I see Scrum Alliance certification classes advertised this way all of the time. Declaring minimal to no, to 100% no PowerPoints in the classes. And it’s not only the Scrum Alliance classes, but many other organizations and trainers proudly declare it.

One of the trends that have influenced this is the work of Sharon Bowman and her Training from the Back of the Room approach to adult learning. I attended the training a few years ago and it definitely changed the way I approach constructing classes, the learning, and the medium/mechanisms I used to foster the learning.

That being said, I don’t have a class today that is 100% PowerPoint-free. I just don’t feel that PowerPoint is inherently bad in its use for training. I view it as simply a tool, one of many, that I leverage. But clearly, I’m a Dinosaur in my thinking, as not many others view things the same way.

Death by PowerPoint

I think one of the reactions driving these statements is the scar tissue that poorly constructed and delivered PowerPoint classes has done to people. You can see it in their eyes of countless students who have been forced to sit through such training.

The other part of the problem is we all learn in different ways. Some of us prefer PowerPoints done well and learn quite effectively that way. Others of us want a more experiential and collaborated approach, where the learning emerges instead of us being told it. Information density is also a challenge. Especially when we’re trying to convey complex information or problems.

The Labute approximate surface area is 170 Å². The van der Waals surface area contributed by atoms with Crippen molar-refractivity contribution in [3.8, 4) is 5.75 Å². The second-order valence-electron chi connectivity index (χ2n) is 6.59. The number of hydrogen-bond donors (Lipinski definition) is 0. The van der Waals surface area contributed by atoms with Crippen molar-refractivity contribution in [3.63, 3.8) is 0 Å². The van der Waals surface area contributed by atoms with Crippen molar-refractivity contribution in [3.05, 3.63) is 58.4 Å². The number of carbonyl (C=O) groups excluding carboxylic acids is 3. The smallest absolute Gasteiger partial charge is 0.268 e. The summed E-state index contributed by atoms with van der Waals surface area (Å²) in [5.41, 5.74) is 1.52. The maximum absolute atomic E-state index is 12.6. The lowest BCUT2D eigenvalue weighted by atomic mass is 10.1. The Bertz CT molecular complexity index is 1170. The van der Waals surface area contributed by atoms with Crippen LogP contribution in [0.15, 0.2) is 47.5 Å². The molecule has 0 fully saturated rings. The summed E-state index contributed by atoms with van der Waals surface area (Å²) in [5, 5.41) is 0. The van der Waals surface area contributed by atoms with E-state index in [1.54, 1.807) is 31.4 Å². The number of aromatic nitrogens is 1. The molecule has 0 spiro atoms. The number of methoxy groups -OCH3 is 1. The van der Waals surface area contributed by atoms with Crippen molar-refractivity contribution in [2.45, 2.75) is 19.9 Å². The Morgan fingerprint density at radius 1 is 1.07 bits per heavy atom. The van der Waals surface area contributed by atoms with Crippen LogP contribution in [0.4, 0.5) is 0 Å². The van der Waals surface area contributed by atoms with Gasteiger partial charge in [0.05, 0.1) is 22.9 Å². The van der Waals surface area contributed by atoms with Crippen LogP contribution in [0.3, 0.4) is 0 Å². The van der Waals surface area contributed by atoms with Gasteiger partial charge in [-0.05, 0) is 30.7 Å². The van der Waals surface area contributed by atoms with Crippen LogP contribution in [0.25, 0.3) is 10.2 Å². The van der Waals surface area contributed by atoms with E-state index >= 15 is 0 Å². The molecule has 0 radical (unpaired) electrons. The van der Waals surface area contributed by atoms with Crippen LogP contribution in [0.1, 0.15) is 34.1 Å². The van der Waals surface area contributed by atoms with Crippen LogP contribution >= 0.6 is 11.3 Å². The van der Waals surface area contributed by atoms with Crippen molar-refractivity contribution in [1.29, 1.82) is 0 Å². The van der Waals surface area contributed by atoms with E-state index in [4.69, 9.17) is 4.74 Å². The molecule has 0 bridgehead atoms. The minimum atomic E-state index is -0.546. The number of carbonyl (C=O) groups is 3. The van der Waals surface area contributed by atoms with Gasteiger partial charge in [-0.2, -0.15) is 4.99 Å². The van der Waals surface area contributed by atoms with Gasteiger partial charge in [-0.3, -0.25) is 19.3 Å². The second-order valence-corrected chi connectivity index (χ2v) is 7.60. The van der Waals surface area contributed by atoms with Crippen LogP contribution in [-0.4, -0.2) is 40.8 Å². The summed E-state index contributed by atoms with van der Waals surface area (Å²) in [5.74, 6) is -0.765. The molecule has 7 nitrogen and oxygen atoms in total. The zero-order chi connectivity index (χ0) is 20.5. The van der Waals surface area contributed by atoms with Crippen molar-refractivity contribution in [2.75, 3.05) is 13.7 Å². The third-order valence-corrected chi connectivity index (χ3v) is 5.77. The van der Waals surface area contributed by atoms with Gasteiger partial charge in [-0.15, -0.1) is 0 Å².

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The Sounds of Silence

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The Sounds of Silence

I was never a huge Simon and Garfunkel fan but there are a few songs of theirs that really stood out for me as I was growing up.

One of them is The Sounds of Silence.

It’s a haunting vision of the future.

And it swirled in my head as I read an article by Chris Murman. Chris is a friend and colleague that I find incredibly thoughtful about his (and others) agile journeys. But the article I found was published in September 2017, so nearly a year ago. And unfortunately, I missed it.

The article is entitled – What Can You Do About Organizational Silence?

And it focuses on a common corporate cultural phenomenon where the following occurs: